Practicing self-control makes you more able to practice self-control. For people who are trying to better resist their impulses, like by politely declining to eat a third cookie, that sounds almost like a Catch-22 — if only you had honed your skill of self-control, you’d be able to hone your skill of self-control.
But the human brain is complex, and so that conundrum is what researchers say they discovered during a recent study: Exercising self-control in one aspect of your life enables you to exercise it in others. Their findings in the Proceedings of the National Academy of Sciences were based on the number of cheaters during a game. According to the study, people were less likely to cheat when they regularly resisted urges in another setting, specifically a bar.
Some of the subjects, all undergraduates at a Chinese university, were tolerant to alcohol and others were not. Those who were intolerant and used to resisting the impulse to imbibe while in a drinking environment did not cheat as often as those who did not often have to rely on their own willpower.
“This regular practice improves intolerant males’ ability to control their selfish impulses,” the study says. “An implication is that small and simple day-to-day lifestyle changes can have significant personal health and well-being benefits. … One might speculate that regular acts of self-control, such as resisting drinking or perhaps routinely exercising or waking at the same time each day, might improve one’s overall ability to resist selfish temptations.”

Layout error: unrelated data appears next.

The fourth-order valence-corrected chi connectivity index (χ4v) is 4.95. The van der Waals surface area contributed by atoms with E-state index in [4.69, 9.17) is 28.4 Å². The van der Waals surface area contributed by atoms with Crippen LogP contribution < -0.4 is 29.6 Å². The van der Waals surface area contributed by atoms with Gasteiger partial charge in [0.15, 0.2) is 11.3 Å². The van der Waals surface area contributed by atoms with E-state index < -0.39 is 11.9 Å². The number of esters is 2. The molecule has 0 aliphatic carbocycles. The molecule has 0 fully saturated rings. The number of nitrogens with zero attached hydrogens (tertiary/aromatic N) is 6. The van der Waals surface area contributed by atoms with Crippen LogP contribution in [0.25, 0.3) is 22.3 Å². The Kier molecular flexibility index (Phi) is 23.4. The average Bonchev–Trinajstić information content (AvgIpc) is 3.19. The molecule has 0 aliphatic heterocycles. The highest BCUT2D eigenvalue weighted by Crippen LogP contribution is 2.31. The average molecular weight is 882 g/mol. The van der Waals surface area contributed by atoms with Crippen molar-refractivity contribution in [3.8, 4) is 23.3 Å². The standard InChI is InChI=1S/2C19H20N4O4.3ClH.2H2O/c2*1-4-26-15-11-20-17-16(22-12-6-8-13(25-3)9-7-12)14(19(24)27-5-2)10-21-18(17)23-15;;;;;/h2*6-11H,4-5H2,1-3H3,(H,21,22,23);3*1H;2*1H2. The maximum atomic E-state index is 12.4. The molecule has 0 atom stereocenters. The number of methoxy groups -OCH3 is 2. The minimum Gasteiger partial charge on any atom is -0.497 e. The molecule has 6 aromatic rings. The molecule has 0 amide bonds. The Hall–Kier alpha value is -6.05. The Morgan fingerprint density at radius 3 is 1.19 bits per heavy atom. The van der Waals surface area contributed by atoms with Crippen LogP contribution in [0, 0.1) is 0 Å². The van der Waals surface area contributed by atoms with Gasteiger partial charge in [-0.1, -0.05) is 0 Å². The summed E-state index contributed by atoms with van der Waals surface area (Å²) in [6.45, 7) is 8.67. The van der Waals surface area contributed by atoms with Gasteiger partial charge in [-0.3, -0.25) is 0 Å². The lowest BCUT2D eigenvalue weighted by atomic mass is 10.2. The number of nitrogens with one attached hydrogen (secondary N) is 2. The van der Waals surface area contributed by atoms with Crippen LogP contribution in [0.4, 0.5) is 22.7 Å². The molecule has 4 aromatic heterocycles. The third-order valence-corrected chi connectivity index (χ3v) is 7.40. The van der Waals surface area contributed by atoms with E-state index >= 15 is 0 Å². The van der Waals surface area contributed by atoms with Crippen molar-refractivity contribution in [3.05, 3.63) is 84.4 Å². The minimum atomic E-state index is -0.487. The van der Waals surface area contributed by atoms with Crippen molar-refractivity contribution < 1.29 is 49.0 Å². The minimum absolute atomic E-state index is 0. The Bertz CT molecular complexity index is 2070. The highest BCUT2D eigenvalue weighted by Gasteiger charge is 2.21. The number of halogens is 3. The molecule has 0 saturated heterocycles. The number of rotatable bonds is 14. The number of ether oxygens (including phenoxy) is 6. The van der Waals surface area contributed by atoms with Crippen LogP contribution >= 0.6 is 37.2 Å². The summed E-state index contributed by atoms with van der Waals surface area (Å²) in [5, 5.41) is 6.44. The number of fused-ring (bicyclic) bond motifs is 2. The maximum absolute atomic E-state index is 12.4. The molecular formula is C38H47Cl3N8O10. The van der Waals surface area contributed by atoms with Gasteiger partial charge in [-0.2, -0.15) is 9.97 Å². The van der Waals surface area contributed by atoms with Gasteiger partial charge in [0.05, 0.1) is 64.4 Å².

It is not the first study to suggest self-control and selfishness are conversely linked. In another recent study, researchers stimulated a part of the brain believed to be involved in social decision-making, such as acts of community and selflessness, and found that interfering with it in that way made people more selfish and impulsive, suggesting that the same brain region is involved in self-control. The researchers say people tend to view their future selves the same as they do a stranger, so hindering the ability to put others’ needs ahead of their own also makes them put their present needs above their own future needs — making them more selfish.
There are other brain mechanisms implicated in self-control as well. Another study determined that certain connections between the region called the prefrontal cortex and the brainstem, which leads to the spinal cord, are active when we overcome and control instincts like fear.
With the new research from the Proceedings of the National Academy of Sciences comes new information about how people can improve themselves.
“Impulse control, like a muscle, can be developed in natural environments as a consequence of practicing small acts of self-control,” the study says.
Source: Houser DE, Wang J and Rao Y. An experimental analysis of acquired impulse control among adult humans intolerant to alcohol. Proceedings of the National Academy of Sciences. 2016.